ATLANTA (CN) — Hundreds of attendees and staff members at a Georgia sleep-away camp were infected with coronavirus in the four days before the camp was shut down, a report released Friday by the Centers for Disease Control and Prevention found.
According to the report, 344 of the 597 children, staff members and trainees who attended the camp identified only as “Camp A” were tested and 260 tested positive for the virus.
Officials began sending campers home on June 24, three days after the camp session started, when a teen staff member tested positive for Covid-19. The camp was closed on June 27.
Of those who tested positive for the virus, 231 were aged 17 or younger.
“This investigation adds to the body of evidence demonstrating that children of all ages are susceptible to SARS-CoV-2 infection and, contrary to early reports, might play an important role in transmission,” the CDC report states.
Among the 136 cases with available symptom data, the report said that about a quarter of patients reported no symptoms at all.
The CDC notes that asymptomatic infections may have contributed to the undetected transmission of the virus.
The most common symptoms reported by the 100 children and staff members who said they experienced any were fever (65%), headache (61%), and sore throat (46%).
The report found that the safety measures taken by the camp to prevent the spread of Covid-19 were insufficient.
“Relatively large cohorts sleeping in the same cabin and engaging in regular singing and cheering likely contributed to transmission,” it states.
The information released by the CDC reveals that camp attendees occupied 31 cabins with an average of 15 people per cabin.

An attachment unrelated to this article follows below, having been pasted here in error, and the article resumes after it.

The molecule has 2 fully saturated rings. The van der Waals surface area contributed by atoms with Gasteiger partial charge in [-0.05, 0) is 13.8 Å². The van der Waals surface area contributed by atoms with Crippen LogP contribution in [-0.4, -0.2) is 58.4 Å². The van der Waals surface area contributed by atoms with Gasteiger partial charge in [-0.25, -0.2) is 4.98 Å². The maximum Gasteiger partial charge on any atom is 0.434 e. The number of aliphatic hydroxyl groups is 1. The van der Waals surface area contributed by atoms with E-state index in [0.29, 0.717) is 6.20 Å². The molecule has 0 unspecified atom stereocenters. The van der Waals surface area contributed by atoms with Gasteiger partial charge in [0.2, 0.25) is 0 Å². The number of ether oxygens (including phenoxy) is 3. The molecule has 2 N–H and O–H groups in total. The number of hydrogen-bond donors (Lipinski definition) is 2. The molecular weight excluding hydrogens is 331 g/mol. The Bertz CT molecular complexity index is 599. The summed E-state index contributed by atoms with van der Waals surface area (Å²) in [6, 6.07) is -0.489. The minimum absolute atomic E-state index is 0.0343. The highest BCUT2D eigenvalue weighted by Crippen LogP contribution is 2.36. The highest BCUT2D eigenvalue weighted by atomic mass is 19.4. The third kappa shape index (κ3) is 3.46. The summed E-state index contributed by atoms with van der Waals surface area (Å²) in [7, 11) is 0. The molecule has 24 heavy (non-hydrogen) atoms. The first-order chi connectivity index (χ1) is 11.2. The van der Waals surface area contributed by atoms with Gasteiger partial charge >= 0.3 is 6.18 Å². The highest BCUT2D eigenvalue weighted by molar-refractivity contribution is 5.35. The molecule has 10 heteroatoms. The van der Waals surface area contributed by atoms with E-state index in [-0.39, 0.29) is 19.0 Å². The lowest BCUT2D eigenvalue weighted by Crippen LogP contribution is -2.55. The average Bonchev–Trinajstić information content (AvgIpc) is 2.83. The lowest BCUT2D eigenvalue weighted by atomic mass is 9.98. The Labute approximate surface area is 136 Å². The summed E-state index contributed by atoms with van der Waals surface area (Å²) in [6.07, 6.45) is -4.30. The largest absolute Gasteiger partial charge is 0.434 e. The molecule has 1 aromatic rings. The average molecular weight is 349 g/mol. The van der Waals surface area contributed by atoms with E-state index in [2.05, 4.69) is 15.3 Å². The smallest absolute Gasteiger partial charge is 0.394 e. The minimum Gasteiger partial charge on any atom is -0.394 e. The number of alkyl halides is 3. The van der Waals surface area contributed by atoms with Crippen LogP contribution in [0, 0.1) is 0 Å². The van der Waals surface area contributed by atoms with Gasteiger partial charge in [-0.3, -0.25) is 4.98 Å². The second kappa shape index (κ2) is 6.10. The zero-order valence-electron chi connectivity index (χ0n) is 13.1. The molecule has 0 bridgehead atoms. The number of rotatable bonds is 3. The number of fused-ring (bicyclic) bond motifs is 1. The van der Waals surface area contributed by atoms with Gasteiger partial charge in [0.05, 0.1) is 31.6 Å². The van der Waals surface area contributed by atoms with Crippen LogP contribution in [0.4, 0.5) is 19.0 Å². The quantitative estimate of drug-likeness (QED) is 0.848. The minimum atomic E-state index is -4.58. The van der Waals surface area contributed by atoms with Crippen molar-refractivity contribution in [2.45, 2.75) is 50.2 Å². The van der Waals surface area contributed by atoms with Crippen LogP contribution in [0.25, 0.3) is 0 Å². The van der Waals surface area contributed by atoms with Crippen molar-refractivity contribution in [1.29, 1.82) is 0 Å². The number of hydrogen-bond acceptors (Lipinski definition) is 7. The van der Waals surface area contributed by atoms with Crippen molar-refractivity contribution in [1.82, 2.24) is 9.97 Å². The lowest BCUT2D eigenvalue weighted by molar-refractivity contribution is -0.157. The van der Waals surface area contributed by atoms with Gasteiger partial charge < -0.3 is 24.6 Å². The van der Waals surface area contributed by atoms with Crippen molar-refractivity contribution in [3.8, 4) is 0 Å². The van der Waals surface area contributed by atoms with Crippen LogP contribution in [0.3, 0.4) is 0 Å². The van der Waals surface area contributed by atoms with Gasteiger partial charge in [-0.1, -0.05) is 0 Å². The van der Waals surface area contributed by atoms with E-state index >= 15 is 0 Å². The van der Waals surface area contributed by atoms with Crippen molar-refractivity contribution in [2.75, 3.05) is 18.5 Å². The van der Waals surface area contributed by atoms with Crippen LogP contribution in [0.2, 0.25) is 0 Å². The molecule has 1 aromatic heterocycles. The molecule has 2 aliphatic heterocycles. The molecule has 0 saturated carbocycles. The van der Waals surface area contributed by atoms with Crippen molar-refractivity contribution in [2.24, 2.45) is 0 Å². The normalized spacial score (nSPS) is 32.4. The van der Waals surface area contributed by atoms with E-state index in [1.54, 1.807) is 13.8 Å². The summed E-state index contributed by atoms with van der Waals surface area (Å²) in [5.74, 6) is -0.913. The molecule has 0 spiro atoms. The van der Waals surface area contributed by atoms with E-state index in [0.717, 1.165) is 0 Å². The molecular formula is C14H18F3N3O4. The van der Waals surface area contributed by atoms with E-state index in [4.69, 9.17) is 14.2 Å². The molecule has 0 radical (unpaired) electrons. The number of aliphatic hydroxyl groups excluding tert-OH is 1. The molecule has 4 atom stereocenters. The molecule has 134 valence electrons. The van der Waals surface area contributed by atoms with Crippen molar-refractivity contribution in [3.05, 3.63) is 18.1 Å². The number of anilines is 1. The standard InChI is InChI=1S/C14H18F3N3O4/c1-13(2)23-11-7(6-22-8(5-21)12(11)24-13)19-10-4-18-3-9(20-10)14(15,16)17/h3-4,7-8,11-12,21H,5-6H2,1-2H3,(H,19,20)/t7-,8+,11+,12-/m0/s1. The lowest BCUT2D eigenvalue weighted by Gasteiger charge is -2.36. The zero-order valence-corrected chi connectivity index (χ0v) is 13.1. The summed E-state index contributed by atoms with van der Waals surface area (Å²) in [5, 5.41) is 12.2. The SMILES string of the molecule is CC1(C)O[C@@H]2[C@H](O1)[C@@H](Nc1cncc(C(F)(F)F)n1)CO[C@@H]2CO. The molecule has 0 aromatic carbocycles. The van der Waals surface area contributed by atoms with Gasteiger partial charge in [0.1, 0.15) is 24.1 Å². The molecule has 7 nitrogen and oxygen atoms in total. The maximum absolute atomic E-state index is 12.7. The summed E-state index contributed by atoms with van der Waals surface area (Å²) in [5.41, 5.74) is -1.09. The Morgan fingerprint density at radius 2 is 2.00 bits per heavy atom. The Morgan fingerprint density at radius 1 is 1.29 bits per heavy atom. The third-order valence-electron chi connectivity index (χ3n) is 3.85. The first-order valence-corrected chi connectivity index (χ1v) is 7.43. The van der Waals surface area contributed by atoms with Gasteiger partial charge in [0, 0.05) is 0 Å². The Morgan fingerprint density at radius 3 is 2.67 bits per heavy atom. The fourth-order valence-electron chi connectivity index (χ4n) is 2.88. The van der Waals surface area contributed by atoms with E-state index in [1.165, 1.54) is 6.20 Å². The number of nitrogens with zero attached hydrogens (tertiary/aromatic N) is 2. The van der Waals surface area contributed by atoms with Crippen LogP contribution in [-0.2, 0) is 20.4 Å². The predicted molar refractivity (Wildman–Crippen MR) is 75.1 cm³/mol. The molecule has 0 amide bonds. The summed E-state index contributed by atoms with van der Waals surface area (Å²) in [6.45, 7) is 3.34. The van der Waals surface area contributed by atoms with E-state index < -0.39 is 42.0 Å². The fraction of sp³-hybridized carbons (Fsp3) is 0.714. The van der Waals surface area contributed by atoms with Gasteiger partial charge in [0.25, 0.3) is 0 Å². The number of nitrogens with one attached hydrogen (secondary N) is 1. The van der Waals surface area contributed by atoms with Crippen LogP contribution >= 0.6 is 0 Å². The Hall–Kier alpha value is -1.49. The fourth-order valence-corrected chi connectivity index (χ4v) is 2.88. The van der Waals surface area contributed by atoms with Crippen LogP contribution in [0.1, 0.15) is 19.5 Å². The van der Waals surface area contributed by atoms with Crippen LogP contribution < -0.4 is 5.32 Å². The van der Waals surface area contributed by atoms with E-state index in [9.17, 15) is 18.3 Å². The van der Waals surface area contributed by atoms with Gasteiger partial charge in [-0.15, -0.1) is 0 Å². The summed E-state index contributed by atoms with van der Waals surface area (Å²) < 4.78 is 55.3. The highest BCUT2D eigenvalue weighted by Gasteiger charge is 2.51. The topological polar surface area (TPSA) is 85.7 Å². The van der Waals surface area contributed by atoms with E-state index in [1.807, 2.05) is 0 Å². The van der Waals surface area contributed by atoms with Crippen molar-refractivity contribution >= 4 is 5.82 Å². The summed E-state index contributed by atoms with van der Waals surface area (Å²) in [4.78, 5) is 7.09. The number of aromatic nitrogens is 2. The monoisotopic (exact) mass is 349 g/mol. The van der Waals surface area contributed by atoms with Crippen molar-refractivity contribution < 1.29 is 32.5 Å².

Under Republican Governor Brian Kemp’s executive orders, overnight summer camps in Georgia were allowed to open on May 31. Kemp’s guidelines said all campers and staff members were required to test negative for the virus before attending the camp.
The guidelines also emphasized rigorous sanitization schedules and social distancing.
The camp followed guidelines laid out by the governor’s office, the report said, but ignored CDC recommendations for universal mask use and increased ventilation in its buildings. Although staff were required to wear masks, campers were not.
“These findings demonstrate that SARS-CoV-2 spread efficiently in a youth-centric overnight setting, resulting in high attack rates among persons in all age groups, despite efforts by camp officials to implement most recommended strategies to prevent transmission,” the report said.
“Settings, like multi-day, overnight summer camps, pose a unique challenge when it comes to preventing the spread of infectious diseases considering the amount of time campers and staff members spend in close proximity,” the CDC said in a statement Friday.
The agency said consistent use of cloth masks, frequent sanitization, social distancing, and frequent hand-washing “are critical to prevent transmission of the virus in settings involving children and are our greatest tools to prevent Covid-19.”
The report indicated that the CDC’s investigation into the outbreak is ongoing and will “further characterize specific exposures associated with infection, illness course, and any secondary transmission to household members.”